So, Socks Or Shoes For Karate?

OK, if you’re going to wear socks or shoes for your karate practice, what should you choose?

Socks May Not Be The Best Idea

Wearing socks in any kind of sporting situation is not a great idea. There is simply too much potential for you to end up sliding around on the floor and hurting yourself and in the middle of a kick, the consequences could be catastrophic.

However, in the last decade or two there have been companies making socks with built in grips on the bottoms so if you must wear socks, you should probably opt for these rather than ordinary nylon or cotton socks.

It’s fine if you want to wear socks inside your shoes, too. It can certainly help soak up some sweat and reduce the potential damage to the lining of the shoe.

Shoes That Have Been Well-Chosen

The Japanese style “tabi” boot or to give its full name the Jika-tabi, is the best for this purpose. They are modelled on Japanese-style split-toed socks and are said to be great for balance. They have a rubber sole which will enable your foot to grip much better than in socks.

It’s not OK to buy the tabi boots with reinforced or steel toe caps though, those could cause a serious injury to someone else during training.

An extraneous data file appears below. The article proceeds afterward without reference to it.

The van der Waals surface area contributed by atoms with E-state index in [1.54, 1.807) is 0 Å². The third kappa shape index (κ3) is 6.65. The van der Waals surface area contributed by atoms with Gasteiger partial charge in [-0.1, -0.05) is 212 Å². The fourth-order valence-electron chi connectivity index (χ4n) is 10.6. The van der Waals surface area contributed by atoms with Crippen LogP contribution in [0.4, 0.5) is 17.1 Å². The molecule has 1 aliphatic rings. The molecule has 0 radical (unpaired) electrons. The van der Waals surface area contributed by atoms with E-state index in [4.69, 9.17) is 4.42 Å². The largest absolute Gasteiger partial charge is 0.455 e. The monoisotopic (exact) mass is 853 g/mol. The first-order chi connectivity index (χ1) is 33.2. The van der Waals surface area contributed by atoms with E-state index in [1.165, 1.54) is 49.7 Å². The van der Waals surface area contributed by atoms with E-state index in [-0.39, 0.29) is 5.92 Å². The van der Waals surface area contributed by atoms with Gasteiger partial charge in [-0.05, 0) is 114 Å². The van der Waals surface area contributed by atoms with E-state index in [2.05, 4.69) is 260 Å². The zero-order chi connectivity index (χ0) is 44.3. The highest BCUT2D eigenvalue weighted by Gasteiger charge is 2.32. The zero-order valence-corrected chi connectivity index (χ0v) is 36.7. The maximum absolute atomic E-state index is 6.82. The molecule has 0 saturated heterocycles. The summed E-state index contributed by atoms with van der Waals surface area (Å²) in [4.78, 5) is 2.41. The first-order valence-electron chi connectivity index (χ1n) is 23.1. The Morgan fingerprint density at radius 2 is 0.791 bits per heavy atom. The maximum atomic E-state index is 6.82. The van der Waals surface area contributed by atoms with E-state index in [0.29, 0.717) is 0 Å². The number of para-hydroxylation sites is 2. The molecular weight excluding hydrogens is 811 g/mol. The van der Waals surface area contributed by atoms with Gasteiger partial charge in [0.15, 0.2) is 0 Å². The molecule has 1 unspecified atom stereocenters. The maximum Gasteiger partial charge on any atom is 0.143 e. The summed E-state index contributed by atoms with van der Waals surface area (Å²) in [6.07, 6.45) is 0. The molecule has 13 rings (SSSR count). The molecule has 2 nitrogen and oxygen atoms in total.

Practitioners of the Bujinkan Budu Taijutsu martial art wear tabi boots as a standard for their practice and claim to be the “true ninja” of the modern martial arts world. So, they have that going for them too

If you can’t find tabi boots locally to you, try vibrams, which are shoes that are modelled to act like replacement feet. They allow freedom to move all the toes individually and while they take a little getting used to at first, in the end they’re like the perfect glove for your feet.

An Important Note On Wearing Shoes For Karate

One of the reasons that you practice martial arts barefoot is that the foot is considered to be a “dirty” part of the body in East Asian traditions.

If you want to be allowed to practice in shoes, they should be bought specially for this purpose and they should be kept as clean as humanly possible. This is both good manners and safer for you and other members of the dojo who might be injured by dirt from your shoes.


Can you wear socks or shoes in karate? You shouldn’t for competition purposes but otherwise, as long as your sensei agrees, you can. It’s better to go with some tabi boots or vibrams rather than socks, which are prone to slipping on the floor. Then as long as you keep them clean, you ought to be able to practice karate in shoes without a problem!